Diphotons: Moriond Update

Updated Theorist Analysis of LHC Diphoton Data

(Note: the first part of this is a non-specialist description of the results of Moriond. About halfway through it will transition into a more technical discussion. Around where the plots are is where the nitty-gritty physics shows up.)

This week and next is the 51st annual winter conference “Rencontres de Moriond” (or just Moriond), which is the big winter conference in La Thuile where traditionally the LHC experiments (and others) make official announcements of new results.

Of course, there are many talks, and many new analyses which deserve attention. Also of course, this year all the oxygen in the LHC room is being sucked up by the diphoton anomaly (see my posts here and here for a discussion, along with my article in the Boston Review for a popular audience). So everyone was very interested to see what, if anything, ATLAS and CMS would have to say about diphotons at Moriond.

Now, going in to Moriond we couldn’t expect very much to change. The LHC has not been operational since last year, and we already saw the initial analyses of diphoton data from both ATLAS and CMS in the winter; that’s what caused all this insanity in the first place. So they shouldn’t have new data (more on that in a moment), so before we saw anything, we should not expect to a definitive answer to the question “is the diphoton anomaly real new physics, or just a statistical fluctuation or experimental error in both ATLAS and CMS?”

However, both experiments could take the opportunity to re-assess their analysis techniques, improving their calibration of photon energies and momenta, and re-release the results. This is an approach is often fraught with complications, as fiddling with what data you are using and how you’re doing statistics on that data can increase or decrease your statistical significance in surprising ways. In science, futzing with the data to get the desired result is sometimes called “$p$-value hacking” (the p-value is a measure of statistical preference the data has for a hypothesis), and it is rightfully frowned upon. The LHC experimentalists are very honest in this regard: they try to lock in as much of their analysis as possible before they check the results. So official re-analysis is somewhat unusual. However, given the focus on these results, it appears the experiments decided to go with a re-analysis of their already-published data, and since the major analysis change comes from the recalibration, they haven't altered the guts of their analysis. So they were careful and didn't get all crazy with finding their preferred explanation, as you’ll see the re-analysis of the pre-existing 13 TeV LHC data doesn’t change that much of the results.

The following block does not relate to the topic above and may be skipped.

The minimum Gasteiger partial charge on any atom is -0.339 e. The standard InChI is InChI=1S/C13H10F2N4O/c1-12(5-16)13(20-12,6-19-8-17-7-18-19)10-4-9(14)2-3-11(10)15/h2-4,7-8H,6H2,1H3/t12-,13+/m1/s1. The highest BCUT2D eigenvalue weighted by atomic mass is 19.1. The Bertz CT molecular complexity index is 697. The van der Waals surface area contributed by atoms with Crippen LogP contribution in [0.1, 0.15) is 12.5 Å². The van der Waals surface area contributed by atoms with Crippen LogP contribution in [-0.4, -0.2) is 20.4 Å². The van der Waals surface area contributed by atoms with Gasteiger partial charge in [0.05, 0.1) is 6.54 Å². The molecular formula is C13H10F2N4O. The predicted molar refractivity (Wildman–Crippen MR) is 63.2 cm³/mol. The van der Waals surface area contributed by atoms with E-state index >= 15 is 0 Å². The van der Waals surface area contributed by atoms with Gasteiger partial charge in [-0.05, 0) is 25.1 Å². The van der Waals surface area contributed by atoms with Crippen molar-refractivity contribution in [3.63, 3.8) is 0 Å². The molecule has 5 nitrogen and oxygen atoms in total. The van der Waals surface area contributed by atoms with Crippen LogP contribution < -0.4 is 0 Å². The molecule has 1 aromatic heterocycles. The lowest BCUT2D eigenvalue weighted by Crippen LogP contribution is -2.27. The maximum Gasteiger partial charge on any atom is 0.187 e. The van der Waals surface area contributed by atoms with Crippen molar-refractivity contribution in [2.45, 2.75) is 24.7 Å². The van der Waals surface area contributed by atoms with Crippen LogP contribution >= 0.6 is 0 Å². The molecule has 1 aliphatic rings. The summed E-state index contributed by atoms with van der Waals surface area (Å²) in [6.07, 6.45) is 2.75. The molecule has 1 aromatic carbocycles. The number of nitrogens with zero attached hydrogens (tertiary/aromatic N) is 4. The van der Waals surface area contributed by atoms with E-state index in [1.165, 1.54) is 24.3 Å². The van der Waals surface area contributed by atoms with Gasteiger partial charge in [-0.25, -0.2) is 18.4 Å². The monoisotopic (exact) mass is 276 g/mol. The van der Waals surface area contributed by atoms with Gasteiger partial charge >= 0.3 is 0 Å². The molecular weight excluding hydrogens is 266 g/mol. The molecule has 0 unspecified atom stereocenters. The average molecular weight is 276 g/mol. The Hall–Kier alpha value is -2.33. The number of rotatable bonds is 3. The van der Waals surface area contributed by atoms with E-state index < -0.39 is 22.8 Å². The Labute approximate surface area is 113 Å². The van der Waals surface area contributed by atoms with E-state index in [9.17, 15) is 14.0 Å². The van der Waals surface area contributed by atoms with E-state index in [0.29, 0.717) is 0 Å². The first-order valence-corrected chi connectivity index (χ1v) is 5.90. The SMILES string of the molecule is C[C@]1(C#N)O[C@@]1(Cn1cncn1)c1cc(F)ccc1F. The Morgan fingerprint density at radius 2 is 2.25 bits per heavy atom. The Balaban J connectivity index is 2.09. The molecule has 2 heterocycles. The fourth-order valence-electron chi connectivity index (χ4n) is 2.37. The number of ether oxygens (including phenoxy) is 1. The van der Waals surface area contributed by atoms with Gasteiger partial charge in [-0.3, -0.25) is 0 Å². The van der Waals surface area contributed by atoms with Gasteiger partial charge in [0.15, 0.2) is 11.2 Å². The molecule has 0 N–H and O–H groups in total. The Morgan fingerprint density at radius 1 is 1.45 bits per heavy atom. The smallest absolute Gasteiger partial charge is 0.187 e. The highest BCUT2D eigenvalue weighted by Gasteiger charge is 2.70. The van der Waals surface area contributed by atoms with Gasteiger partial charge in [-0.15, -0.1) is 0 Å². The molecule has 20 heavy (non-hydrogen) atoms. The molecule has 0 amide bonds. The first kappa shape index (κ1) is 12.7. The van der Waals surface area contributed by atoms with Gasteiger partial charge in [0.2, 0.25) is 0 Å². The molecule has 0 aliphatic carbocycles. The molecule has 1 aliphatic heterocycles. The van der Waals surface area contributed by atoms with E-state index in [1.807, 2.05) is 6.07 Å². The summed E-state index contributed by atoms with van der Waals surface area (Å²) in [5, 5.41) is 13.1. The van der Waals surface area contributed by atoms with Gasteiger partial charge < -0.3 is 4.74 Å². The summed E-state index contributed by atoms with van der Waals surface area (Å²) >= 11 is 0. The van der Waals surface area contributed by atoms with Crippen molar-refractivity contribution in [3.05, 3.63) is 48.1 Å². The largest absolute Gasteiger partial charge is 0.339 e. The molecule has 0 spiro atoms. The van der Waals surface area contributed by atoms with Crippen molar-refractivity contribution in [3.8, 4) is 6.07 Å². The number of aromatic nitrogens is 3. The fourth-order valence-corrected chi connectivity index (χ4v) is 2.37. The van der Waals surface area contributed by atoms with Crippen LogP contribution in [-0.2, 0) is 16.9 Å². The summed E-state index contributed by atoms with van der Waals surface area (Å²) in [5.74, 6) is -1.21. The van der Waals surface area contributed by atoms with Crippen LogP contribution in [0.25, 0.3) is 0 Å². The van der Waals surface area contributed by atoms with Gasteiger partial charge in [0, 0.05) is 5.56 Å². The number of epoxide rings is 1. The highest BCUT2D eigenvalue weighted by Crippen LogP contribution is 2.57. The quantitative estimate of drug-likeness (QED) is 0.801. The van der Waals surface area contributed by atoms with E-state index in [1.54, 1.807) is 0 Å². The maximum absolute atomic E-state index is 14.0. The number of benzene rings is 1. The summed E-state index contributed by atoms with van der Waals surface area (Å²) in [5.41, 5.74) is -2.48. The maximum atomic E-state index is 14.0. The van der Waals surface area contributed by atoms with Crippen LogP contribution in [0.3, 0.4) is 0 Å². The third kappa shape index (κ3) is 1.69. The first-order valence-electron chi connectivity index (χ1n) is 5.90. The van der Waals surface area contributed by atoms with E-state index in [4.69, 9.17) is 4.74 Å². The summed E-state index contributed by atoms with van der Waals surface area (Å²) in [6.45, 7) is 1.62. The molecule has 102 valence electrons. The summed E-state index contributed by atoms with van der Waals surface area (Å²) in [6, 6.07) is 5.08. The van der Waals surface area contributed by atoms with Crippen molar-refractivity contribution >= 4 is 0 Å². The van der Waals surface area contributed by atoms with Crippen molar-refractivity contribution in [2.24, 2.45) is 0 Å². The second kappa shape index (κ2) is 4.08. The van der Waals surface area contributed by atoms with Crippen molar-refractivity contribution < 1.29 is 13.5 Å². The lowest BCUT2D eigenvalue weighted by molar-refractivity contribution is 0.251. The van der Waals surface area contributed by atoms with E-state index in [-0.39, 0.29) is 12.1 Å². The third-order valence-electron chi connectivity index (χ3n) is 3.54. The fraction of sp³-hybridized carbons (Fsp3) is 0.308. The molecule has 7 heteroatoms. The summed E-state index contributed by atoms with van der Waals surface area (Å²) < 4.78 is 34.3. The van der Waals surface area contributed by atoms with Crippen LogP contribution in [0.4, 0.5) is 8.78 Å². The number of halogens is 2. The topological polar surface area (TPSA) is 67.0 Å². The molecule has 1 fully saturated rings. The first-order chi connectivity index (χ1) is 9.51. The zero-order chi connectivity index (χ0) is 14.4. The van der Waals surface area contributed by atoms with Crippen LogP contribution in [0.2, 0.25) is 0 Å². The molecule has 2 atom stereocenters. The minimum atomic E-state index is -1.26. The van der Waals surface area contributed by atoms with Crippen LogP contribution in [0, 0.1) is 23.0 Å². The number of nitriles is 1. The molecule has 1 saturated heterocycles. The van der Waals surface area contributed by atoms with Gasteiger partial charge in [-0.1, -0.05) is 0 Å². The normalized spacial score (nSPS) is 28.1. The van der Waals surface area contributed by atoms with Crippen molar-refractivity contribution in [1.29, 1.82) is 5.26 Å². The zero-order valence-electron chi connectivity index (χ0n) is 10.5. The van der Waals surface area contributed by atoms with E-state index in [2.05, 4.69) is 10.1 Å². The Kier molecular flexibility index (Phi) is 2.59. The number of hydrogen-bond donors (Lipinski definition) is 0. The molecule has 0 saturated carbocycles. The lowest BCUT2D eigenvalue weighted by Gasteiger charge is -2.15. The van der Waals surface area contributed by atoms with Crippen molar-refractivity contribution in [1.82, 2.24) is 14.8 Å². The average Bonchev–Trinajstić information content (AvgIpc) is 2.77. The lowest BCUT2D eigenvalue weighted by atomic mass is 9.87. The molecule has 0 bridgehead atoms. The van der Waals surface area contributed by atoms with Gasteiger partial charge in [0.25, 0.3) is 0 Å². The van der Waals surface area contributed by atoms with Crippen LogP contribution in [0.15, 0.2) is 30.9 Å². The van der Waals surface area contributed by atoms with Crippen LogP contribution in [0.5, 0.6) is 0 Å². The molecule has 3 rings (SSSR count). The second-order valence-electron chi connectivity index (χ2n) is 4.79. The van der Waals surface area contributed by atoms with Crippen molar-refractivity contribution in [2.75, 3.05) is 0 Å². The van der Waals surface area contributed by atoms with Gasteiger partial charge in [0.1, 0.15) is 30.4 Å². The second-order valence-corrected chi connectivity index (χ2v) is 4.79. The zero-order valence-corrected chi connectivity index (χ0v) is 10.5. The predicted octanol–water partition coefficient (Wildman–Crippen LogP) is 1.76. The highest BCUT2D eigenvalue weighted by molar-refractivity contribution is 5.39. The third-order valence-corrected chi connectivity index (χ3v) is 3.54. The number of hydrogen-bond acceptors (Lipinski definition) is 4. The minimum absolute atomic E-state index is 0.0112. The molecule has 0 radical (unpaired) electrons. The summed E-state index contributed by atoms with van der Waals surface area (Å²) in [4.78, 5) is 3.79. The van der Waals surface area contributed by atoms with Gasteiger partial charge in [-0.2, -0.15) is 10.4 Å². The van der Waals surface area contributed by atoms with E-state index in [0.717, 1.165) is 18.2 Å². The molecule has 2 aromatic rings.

In addition, both experiments went back to their 8 TeV data. If any signal was present in the newest data, it should be present in the old, lower energy data, though with a smaller rate (about 1/5th as big, if whatever this presumed new particle is produced though interactions with gluons or heavy flavor quarks, 1/2 to 1/3 if its produced through light quarks). ATLAS in particular had a very difficult to interpret analysis of their 8 TeV data who’s applicability to this anomaly was somewhat unclear to the experiment and to outsiders like me. They had discussed the 8 TeV result at the winter data release, and I (and other theorists) had taken it into account when we did our homebrewed fits to the data, but what it was saying about the diphoton anomaly was a bit shaky.

Finally, during the initial 13 TeV run, CMS had some difficulties with their experiment. I am told that these sorts of shake-down problems are common in big experiments, remember that CMS is one of the most complicated objects humanity has ever constructed, and it doesn’t come “off-the-shelf:” it had to be carefully and lovingly built from scratch, and things can go wrong and need to be fixed on the fly. We young theorists actually got incredibly spoiled; our previous one experience with a new experiment turning on was the 8 TeV run at the LHC, where both experiments performed flawlessly and indeed beyond expectations (of course, some of that might have been due to the experimentalists getting extra time because of the disaster with the LHC beam itself, but let’s still call it a win). So CMS’s teething problems caused endless concern in the non-experimentalist world (and doubtlessly, inside CMS), but these things happen.